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Europe effort launched to smash child porn websites

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CIOL Bureau
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LONDON, UK: A broad European alliance of industry and police began sharing private financial information on Tuesday in a bid to crack down on criminals who profit from distributing child pornography on the web.

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Credit card companies, Internet firms, police forces, NGOs and the European Commission officially launched the initiative in London to stop the trade in the images.

Marking the launch of a major pan-European effort, Commission Vice-President Jacques Barrot and British interior minister Jacqui Smith said the scheme would seek to smash organised networks.

"The government is determined to tackle child sex abuse in all its forms and cracking down on those who make financial gain from the distribution of these sickening images is a priority," Smith said.

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She said the new coalition will unite more groups to track, disrupt, prosecute and seize the assets of those who profit from child sex crimes.

"The European Financial Coalition (EFC) will help identify and protect victims of this horrific crime by following the money trail that takes the police to the offender," Barrot said, urging more EU partners to join the scheme.

He said the Commission would fund the scheme to the tune of 427,000 euros ($540,100).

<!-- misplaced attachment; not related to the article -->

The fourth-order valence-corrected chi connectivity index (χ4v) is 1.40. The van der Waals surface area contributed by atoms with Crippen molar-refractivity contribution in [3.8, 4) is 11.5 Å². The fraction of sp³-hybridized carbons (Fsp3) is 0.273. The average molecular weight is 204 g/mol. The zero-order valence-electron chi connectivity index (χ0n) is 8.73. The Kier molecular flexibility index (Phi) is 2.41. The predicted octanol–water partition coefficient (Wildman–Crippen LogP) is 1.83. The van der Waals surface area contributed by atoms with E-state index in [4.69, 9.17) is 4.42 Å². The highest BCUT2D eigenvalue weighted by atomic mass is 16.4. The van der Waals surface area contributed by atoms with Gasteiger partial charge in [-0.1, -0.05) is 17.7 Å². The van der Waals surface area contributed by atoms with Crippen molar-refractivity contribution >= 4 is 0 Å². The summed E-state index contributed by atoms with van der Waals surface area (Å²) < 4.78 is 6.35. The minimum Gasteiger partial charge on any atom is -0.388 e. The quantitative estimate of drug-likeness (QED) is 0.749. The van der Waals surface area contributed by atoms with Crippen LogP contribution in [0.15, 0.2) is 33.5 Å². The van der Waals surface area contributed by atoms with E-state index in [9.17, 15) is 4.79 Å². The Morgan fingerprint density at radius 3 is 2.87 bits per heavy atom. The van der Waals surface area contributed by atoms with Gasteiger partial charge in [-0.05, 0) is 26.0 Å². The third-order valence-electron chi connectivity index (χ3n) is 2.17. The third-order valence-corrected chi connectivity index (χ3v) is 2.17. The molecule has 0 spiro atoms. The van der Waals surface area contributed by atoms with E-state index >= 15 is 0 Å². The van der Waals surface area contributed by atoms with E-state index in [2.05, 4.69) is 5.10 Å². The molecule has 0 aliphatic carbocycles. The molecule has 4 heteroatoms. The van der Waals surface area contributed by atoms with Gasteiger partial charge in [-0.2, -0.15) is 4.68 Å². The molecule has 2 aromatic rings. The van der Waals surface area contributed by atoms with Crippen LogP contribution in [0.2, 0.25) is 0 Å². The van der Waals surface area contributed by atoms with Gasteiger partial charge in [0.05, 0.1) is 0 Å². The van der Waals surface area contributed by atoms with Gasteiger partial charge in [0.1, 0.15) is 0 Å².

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Led by the UK's Child Exploitation and Online Protection (CEOP) Centre, a dedicated police team, the EFC will target systems of online payment and support police tackling the issue.

Founding members of the coalition MasterCard, Microsoft Inc, PayPal, Visa Europe and NGO Missing Children Europe are joined by law firm Allen & Overy LLP and other children's charities in the effort.

Chief Executive of the CEOP Centre Jim Gamble said the organised crime element had been reduced over the years since the days of Operation Ore, a huge police investigation into British users of American child pornography Web sites, as the risk increased and profits fell.

"Now by applying the individual lessons learnt and by coming together with our combined skills...we plan to eradicate the remnants of that industry once and for all," he said.

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